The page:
While I agree with your take-away from Friedman’s book as an American, I urge you to be careful with the assessment of your children. I am a 32 year old, hard-working professional who will likely continue to succeed- at least financially- in a ever flattening world, but my own father would likely have said the same thing about me that you say about your 10 year old/s. I remember well when my father began to realize he’d been too “soft” and began to tighten the reigns. But he applied the logic of his own pre-baby-boomer, Sputnik era uprearing to me requiring that I take college courses that would afford me an education that would assure me a “lifestyle to which I’d grown accustomed to living.” When my father openly questioned his own parenting to date and expressed concern regarding the choices I was making at the time, it caused me to second-guess my pursuits and think more about what he wanted for me- afterall he was paying for it and he was older and more experienced than me. A sense of filial obligation set me trying to change horses in mid-stream. My grades plummeted as did my self-confidence. I wondered if all pursuits prior to his concern with his own parental complacency were worthless. What he did not know was, that despite majoring in ENGLISH despite him, I could manipulate the shape of graphs and exponential curves, I could graph it on my TI-85, I could run the sequences in Excel, I knew what the exponent did, y=mx+b was hardwired into my brain as was f(x)=x^2, as well as the fact that the first derivative was 2x. The world is changing quickly. And our youth may know more than we think they do. Instead of blaming himself for failinig as a parent- which made me feel like a failure as a son and set me back several years- I wish he’d been impressed with what I did know. In retrospect, he was clearly the misinformed one. Now some gentle nudging here and there may have been in order, but molecular biology has done little to advance my well-being, while fiction-writing, my own elective, helped me to learn about character development, interpersonal relationships, and other liberal arts concepts that I apply daily in the expansion of my financial planning business. I am a people person. I know my limits. I know my strengths. I may one day outsource to India for back-office solutions, but no one in Bangalore can interfere with the fierce loyalty of my clients because they can’t make green eye contact with those who sit comfortably across the table from me every day. This was my take-away from Friedman’s book. No doubt, we need a wake-up call in America in math and science. We need to encourage our youth to tackle these sterile disciplines, but maybe the best fighter pilots of the 21st century will have been the best x-box manipulators sitting in front of the TV at age 10. Maybe the college kids out fraternizing built the strongest networks to exploit in adulthood. Maybe the guy who could write the best “thank you note” won the business that the inarticulate brainiac could never express. Maybe the tax-planner who understood why his industry lobbied for a certain change to the tax code passes the CPA exam, while the one who memorized the numbers found himself with a head full of useless, outdated knowledge. As important as actually learning what happens to the oxygen molecule in the Crebes Cycle is learning that Darwin sailed on the HMS Beagle and that Carrolus Linneaus invented bi-nomenclature. Afterall, King Philip Came Over From Gaul Saturday. And all of Gaul is divided into three parts. Bono was Time’s man of the year, but the first U2 was a spy plane. My dad never had a clue I knew any of this, nor that it would help me understand concepts, understand that the world changes constantly, that eveything is interdependent, that Ghandi feared no man, and that the South Sea Trading Company went as bust as Tulip Bulbs. In the words of famed scientist Sir Isaac Newton, I have larned to predict the position of the celestial bodies, but I can not predict the behavior of man in capital markets.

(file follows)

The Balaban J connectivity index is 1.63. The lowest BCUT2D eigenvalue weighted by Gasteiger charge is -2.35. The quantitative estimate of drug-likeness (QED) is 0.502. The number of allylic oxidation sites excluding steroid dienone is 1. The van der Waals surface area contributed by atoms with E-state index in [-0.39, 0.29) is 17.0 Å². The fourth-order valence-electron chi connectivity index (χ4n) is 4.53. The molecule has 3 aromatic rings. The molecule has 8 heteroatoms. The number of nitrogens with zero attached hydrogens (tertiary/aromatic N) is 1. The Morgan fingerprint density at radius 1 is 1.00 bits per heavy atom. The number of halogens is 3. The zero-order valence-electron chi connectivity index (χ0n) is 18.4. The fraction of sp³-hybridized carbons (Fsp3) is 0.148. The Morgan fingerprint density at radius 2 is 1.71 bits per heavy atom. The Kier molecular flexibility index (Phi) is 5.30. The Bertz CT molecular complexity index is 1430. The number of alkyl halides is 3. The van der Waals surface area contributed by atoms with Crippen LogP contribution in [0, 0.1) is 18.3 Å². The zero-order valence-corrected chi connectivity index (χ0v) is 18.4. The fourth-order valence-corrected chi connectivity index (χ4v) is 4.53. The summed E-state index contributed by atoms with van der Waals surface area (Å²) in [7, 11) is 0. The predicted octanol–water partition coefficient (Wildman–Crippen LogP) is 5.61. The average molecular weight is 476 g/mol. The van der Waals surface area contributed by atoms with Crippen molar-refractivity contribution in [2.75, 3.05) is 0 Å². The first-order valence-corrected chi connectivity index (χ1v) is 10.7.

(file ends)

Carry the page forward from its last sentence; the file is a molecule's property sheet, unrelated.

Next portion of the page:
• Matt